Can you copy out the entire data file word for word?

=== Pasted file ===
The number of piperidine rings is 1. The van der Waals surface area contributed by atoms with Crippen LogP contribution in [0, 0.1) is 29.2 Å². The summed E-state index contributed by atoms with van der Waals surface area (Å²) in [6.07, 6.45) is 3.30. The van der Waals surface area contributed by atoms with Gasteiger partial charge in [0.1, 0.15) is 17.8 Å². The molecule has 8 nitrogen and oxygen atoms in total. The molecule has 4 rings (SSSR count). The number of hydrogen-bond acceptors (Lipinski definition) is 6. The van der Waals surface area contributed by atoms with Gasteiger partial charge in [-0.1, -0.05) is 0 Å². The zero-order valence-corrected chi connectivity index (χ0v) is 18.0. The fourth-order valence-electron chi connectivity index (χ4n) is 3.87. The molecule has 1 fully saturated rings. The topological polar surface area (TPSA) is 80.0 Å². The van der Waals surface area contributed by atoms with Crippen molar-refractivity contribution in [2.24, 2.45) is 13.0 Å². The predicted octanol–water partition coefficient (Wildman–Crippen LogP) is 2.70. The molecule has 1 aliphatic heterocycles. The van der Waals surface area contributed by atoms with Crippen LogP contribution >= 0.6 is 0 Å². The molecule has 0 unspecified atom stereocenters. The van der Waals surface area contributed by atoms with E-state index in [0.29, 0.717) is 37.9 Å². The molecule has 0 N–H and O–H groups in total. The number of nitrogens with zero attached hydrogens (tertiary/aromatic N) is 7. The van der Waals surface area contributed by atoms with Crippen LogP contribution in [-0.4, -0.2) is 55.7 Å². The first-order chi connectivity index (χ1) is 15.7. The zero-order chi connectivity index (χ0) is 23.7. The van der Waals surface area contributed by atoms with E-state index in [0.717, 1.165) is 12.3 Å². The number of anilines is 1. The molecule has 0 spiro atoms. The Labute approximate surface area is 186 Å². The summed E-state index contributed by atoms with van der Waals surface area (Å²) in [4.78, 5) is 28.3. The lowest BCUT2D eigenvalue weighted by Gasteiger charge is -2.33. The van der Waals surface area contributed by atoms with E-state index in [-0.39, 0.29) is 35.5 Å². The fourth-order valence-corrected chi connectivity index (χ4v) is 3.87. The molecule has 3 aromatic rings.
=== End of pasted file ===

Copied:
The number of piperidine rings is 1. The van der Waals surface area contributed by atoms with Crippen LogP contribution in [0, 0.1) is 29.2 Å². The summed E-state index contributed by atoms with van der Waals surface area (Å²) in [6.07, 6.45) is 3.30. The van der Waals surface area contributed by atoms with Gasteiger partial charge in [0.1, 0.15) is 17.8 Å². The molecule has 8 nitrogen and oxygen atoms in total. The molecule has 4 rings (SSSR count). The number of hydrogen-bond acceptors (Lipinski definition) is 6. The van der Waals surface area contributed by atoms with Gasteiger partial charge in [-0.1, -0.05) is 0 Å². The zero-order valence-corrected chi connectivity index (χ0v) is 18.0. The fourth-order valence-electron chi connectivity index (χ4n) is 3.87. The molecule has 1 fully saturated rings. The topological polar surface area (TPSA) is 80.0 Å². The van der Waals surface area contributed by atoms with Crippen molar-refractivity contribution in [2.24, 2.45) is 13.0 Å². The predicted octanol–water partition coefficient (Wildman–Crippen LogP) is 2.70. The molecule has 1 aliphatic heterocycles. The van der Waals surface area contributed by atoms with Crippen LogP contribution >= 0.6 is 0 Å². The molecule has 0 unspecified atom stereocenters. The van der Waals surface area contributed by atoms with E-state index in [0.29, 0.717) is 37.9 Å². The molecule has 0 N–H and O–H groups in total. The number of nitrogens with zero attached hydrogens (tertiary/aromatic N) is 7. The van der Waals surface area contributed by atoms with Crippen LogP contribution in [-0.4, -0.2) is 55.7 Å². The first-order chi connectivity index (χ1) is 15.7. The zero-order chi connectivity index (χ0) is 23.7. The van der Waals surface area contributed by atoms with E-state index in [0.717, 1.165) is 12.3 Å². The number of anilines is 1. The molecule has 0 spiro atoms. The Labute approximate surface area is 186 Å². The summed E-state index contributed by atoms with van der Waals surface area (Å²) in [4.78, 5) is 28.3. The lowest BCUT2D eigenvalue weighted by Gasteiger charge is -2.33. The van der Waals surface area contributed by atoms with E-state index in [-0.39, 0.29) is 35.5 Å². The fourth-order valence-corrected chi connectivity index (χ4v) is 3.87. The molecule has 3 aromatic rings.